EnRoute may be one of the most remarkable recordings John Scofield has made during a redoubtable career that includes a stint with Miles Davis, a tenure with Billy Cobham, and projects with the likes of Pat Metheny and Medeski Martin & Wood. The level of inspiration on this live set recorded last December at the Blue Note in New York is usually the result of constant roadwork on the part of players who have been together for years at a time. While Scofield has played before with bassist Steve Swallow and drummer Bill Stewart, their tour last fall was the first collaboration among them in a number of years.
And though Scofield is the most prominent name here, the music is the real star because all three members of the trioincluding bassist Steve Swallow and drummer Bill Stewartcontribute equally. Any one of the three could've taken marquee billing on this CD as the music teems with ideas coming from all directions right from the start on "Wee. Throughout the disc, you hear an almost telepathic communication between these musicians that allows them to pickup ideas from each other and expand upon them with their respective instruments. To that end, this music, as on "Bag, is just about as pure as jazz can get without going completely free-form. Yet the threesome are wise enough to work with just enough structure to allow them touchstones to work from: hear the patience with which they explore "Alfie, reaffirming the axiom that the ballad is in fact the truest test of the musician's mettle.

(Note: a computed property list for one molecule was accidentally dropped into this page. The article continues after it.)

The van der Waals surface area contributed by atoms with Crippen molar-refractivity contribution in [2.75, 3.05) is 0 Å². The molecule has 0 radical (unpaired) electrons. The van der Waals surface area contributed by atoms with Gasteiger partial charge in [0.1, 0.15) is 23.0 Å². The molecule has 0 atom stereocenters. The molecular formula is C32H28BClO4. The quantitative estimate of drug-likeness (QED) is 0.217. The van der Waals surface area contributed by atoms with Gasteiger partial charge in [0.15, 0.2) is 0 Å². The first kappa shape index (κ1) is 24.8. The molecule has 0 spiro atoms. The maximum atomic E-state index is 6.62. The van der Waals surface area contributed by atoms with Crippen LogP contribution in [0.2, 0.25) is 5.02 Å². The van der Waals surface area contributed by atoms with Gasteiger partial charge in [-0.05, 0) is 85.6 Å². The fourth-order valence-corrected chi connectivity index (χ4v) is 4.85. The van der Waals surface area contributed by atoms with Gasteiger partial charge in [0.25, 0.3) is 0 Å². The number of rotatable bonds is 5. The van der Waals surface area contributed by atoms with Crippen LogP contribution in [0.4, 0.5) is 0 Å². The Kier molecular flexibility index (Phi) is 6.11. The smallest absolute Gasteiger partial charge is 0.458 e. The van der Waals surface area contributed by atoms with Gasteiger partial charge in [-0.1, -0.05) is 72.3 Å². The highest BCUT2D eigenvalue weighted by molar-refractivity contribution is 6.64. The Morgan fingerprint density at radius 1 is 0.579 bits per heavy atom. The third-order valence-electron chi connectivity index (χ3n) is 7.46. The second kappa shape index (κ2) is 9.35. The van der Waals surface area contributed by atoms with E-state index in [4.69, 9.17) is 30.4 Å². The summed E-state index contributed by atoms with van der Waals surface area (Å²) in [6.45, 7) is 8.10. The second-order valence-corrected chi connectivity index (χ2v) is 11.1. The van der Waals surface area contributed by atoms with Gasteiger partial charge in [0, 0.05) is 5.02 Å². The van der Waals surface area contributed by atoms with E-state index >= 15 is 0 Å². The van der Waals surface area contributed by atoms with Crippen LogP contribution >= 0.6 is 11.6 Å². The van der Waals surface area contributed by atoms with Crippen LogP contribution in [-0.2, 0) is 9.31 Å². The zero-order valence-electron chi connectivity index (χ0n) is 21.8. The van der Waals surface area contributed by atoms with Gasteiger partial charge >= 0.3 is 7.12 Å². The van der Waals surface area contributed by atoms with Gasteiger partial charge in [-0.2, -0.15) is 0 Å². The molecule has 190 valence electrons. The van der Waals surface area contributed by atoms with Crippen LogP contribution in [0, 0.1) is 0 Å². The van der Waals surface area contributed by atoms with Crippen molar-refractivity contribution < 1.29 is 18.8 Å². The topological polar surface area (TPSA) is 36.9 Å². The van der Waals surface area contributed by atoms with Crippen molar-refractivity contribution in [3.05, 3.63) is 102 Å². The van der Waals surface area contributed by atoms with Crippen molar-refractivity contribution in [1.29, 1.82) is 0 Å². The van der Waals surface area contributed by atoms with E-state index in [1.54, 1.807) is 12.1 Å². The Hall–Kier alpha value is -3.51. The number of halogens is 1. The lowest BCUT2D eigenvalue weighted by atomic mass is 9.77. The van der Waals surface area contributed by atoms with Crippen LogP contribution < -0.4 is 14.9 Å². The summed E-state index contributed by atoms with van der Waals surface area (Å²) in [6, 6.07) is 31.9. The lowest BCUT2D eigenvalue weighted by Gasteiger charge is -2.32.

It's laudable John Scofield never goes too long in the jamband scene without returning to the traditional forms. No question he's raised his profile by playing to younger audiences in recent years, but, even adapting his approach, he has never sounded trendy, in part because his unique combination of fluid jazz guitar attack married to the angular blues texture of his sound, is just as effective in either genre. For EnRoute , Scofield's sound becomes all the more sinuous, as it's totally free of effectswhich in turn reflects the purity of his playing and his love of collaboration. And this dynamic translates directly into his partnership with Swallow and Stewart, because there's a spontaneous sense of joy about their interactions here that is absolutely sublimethis is whey they call it playing music. No worries about a wrong note with these guys and accordingly, not a wrong note to be heard. (Notwithstanding the beauty of editing your performance, of course!)
It's a further tribute to the humility of these three artists that the music takes precedence over billing. In the end, it is the music that triumphs, with the musicians as a means to that end, a process they seem eminently willing to embrace.
Wee; Toogs; Name That Tune; Hammock Soliloquy; Bag; It Is Written;
Alfie; Travel John; Over Big Top.
John Scofield: guitar; Steve Swallow: electric bass; Bill Stewart:
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